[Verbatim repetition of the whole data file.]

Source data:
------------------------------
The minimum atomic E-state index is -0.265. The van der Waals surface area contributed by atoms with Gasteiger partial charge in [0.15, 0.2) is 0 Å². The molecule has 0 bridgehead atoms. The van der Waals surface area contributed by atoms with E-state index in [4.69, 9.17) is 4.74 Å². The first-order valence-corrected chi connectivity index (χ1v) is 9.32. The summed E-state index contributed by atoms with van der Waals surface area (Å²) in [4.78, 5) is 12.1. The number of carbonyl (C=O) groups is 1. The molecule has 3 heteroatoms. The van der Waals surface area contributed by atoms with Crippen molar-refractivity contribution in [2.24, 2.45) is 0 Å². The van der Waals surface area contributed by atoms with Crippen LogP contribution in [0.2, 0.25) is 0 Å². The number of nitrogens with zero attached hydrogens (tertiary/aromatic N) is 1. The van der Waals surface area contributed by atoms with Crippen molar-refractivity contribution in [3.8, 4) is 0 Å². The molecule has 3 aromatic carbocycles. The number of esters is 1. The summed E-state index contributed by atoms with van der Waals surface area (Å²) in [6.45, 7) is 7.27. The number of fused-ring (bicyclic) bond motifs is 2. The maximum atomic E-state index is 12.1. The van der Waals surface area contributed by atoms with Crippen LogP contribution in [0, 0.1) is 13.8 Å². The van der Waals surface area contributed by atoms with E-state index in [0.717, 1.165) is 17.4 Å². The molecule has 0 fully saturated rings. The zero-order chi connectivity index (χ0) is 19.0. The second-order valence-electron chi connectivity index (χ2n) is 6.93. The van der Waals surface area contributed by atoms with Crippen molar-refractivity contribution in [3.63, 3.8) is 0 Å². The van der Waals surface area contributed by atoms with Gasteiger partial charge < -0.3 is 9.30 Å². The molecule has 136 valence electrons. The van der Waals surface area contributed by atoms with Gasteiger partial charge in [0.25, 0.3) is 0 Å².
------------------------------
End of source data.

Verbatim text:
The minimum atomic E-state index is -0.265. The van der Waals surface area contributed by atoms with Gasteiger partial charge in [0.15, 0.2) is 0 Å². The molecule has 0 bridgehead atoms. The van der Waals surface area contributed by atoms with E-state index in [4.69, 9.17) is 4.74 Å². The first-order valence-corrected chi connectivity index (χ1v) is 9.32. The summed E-state index contributed by atoms with van der Waals surface area (Å²) in [4.78, 5) is 12.1. The number of carbonyl (C=O) groups is 1. The molecule has 3 heteroatoms. The van der Waals surface area contributed by atoms with Crippen molar-refractivity contribution in [2.24, 2.45) is 0 Å². The van der Waals surface area contributed by atoms with Crippen LogP contribution in [0.2, 0.25) is 0 Å². The number of nitrogens with zero attached hydrogens (tertiary/aromatic N) is 1. The van der Waals surface area contributed by atoms with Crippen molar-refractivity contribution in [3.8, 4) is 0 Å². The molecule has 3 aromatic carbocycles. The number of esters is 1. The summed E-state index contributed by atoms with van der Waals surface area (Å²) in [6.45, 7) is 7.27. The number of fused-ring (bicyclic) bond motifs is 2. The maximum atomic E-state index is 12.1. The van der Waals surface area contributed by atoms with Crippen LogP contribution in [0, 0.1) is 13.8 Å². The van der Waals surface area contributed by atoms with E-state index in [0.717, 1.165) is 17.4 Å². The molecule has 0 fully saturated rings. The zero-order chi connectivity index (χ0) is 19.0. The second-order valence-electron chi connectivity index (χ2n) is 6.93. The van der Waals surface area contributed by atoms with Crippen molar-refractivity contribution in [3.63, 3.8) is 0 Å². The van der Waals surface area contributed by atoms with Gasteiger partial charge < -0.3 is 9.30 Å². The molecule has 136 valence electrons. The van der Waals surface area contributed by atoms with Gasteiger partial charge in [0.25, 0.3) is 0 Å².